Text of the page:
Tuesday, April 12, 2022

OCPA praises Senators for rejecting scheme to boost politicians' retirement

I posted previously about the fiasco retirement bill passed by the House [Bad idea: State House votes to roll back pension reforms, return to same bad system that got into trouble]. OCPA slammed the measure late last week, saying “Oklahoma families face many real challenges today, but an insufficiently lavish retirement plan for politicians is not one of them.”

The disastrous measure was authored by State Rep. Avery Frix (R-Muskogee), who also happens to be running for Congress. Frix has a history of pandering to government unions on this issue, and this vote coincides with the launch of his campaign for Congress. 

State Sen. Marty Quinn (R-Claremore), also running for Congress, rightly opposed Frix's bill language in committee. Read more:

OCPA praises Senators for rejecting retirement scheme

OKLAHOMA CITY (April 11, 2022)—Members of the Senate took a strong stand against legislative self-dealing today by rejecting a House effort to quietly boost retirement benefits for state politicians, Oklahoma Council of Public Affairs President Jonathan Small said today.

“Today, members of the Senate put taxpayers ahead of their personal interests by rejecting an underhanded effort to boost legislative benefits in the name of ‘helping’ state employees,” Small said. “Oklahoma history books are littered with tales of past corruption. Oklahoma families can be thankful members of the Senate refused to participate in writing a new chapter.”

As passed by the Oklahoma House of Representatives on March 24, House Bill 2486 eliminated a state defined-contribution retirement plan, similar to a 401(k) plan in the private sector, and instead placed most state government workers into a more-lucrative defined-benefit plan.

Members of the Oklahoma Legislature, including House members who voted for the bill, would have been shifted to the defined-benefit plan, which would provide a guaranteed, specified amount in retirement-benefit payments.

The change could have significantly boosted retirement benefits for many House lawmakers and followed a $12,000 pay raise provided to all state lawmakers that took effect in November 2020.

Current law mandates that any statewide elected official or legislator who assumes office after November 1, 2015, “shall become a participant in the defined contribution system” instead of the state’s prior defined-benefit plan. But page 37 of House Bill 2486, as passed by the House, would have repealed that language.

However, in the Senate Retirement and Insurance Committee, lawmakers voted to gut the House bill and effectively replaced it with a new measure. The new Senate version of the bill runs just 10 pages, compared to the 51-page version passed by the House. And the Senate bill simply increases the state employer match for all state workers’ retirement contributions.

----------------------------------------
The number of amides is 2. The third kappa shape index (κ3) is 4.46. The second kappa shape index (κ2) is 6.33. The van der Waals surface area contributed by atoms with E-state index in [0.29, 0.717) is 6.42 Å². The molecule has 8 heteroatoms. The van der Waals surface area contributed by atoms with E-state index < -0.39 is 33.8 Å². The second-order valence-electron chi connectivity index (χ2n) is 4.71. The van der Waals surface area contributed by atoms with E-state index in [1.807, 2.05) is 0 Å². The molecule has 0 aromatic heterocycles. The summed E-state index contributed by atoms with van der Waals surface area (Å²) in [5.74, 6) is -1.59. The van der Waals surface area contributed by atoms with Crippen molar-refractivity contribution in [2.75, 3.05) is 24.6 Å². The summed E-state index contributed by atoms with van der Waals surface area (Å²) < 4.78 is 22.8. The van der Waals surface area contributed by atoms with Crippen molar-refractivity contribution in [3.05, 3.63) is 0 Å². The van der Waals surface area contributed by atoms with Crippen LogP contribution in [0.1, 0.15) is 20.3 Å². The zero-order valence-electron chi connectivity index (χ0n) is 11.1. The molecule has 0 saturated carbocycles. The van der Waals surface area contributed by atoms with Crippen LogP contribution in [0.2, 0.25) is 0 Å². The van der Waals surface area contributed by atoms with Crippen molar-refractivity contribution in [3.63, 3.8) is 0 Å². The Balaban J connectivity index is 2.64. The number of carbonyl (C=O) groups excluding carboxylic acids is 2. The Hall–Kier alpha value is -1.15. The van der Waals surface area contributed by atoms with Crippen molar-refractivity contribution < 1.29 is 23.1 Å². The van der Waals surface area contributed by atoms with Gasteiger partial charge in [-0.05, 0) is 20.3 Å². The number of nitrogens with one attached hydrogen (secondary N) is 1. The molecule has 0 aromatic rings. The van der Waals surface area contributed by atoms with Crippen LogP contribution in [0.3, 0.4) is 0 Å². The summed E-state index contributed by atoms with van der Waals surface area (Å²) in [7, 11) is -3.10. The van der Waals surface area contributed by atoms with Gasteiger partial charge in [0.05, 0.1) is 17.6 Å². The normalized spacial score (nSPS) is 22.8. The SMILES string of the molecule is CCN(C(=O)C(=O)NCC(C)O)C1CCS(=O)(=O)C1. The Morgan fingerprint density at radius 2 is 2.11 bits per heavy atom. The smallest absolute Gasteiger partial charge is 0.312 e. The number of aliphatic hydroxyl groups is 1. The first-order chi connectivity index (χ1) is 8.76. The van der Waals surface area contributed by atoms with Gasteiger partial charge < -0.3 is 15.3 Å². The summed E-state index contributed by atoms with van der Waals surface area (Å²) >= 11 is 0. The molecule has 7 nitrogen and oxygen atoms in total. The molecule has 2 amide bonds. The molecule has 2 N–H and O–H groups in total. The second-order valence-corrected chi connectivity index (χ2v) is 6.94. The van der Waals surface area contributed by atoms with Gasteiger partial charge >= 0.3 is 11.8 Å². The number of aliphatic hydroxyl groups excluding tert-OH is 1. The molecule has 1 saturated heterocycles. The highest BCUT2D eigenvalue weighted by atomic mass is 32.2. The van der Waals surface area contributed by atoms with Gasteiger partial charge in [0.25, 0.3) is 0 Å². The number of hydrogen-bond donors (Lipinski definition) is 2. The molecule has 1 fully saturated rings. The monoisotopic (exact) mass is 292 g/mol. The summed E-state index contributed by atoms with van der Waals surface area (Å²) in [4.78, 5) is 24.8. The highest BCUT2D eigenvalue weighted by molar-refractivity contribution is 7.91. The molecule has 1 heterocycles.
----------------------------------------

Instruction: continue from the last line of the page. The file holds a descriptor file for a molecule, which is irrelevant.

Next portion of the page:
Sen. Dewayne Pemberton, R-Muskogee, authored the new version that jettisoned the House language that significantly benefitted legislators. Several members of the committee also spoke publicly against the House language, including Sens. Marty Quinn, R-Claremore; Zack Taylor, R-Seminole; and Shane Jett, R-Shawnee.

The version of HB 2486 originally passed by the Oklahoma House of Representatives represented a dramatic step backward from prior efforts to shore up state pensions and reduce taxpayer obligations.

The Legislature voted in 2014 to shift most new state government employees into the 401(k)-style retirement plan. The shift to a 401(k) plan was projected to save state taxpayers $3.8 billion over the next 30 years and significantly reduce the unfunded liabilities of Oklahoma state pension systems, which ranked among the worst in the country at that time.

“In attempting to boost their own retirement benefits, members of the House also voted to burden future generations with potentially billions more in unfunded liabilities,” Small said. “By rejecting that effort, senators have provided literal generational benefit, and they deserve the strongest praise.”

The Oklahoma Council of Public Affairs is a free-market think tank that works to advance principles and policies that support free enterprise, limited government, individual initiative and personal responsibility.


Post a Comment

PLEASE INCLUDE YOUR NAME when commenting. Anonymous comments may be rejected if NOT accompanied by a name.

Comments are welcome, but remember - commenting on my blog is a privilege. Do not abuse that privilege, or your comment will be deleted.

Thank you for joining in the discussion at MuskogeePolitico.com! Your opinion is appreciated!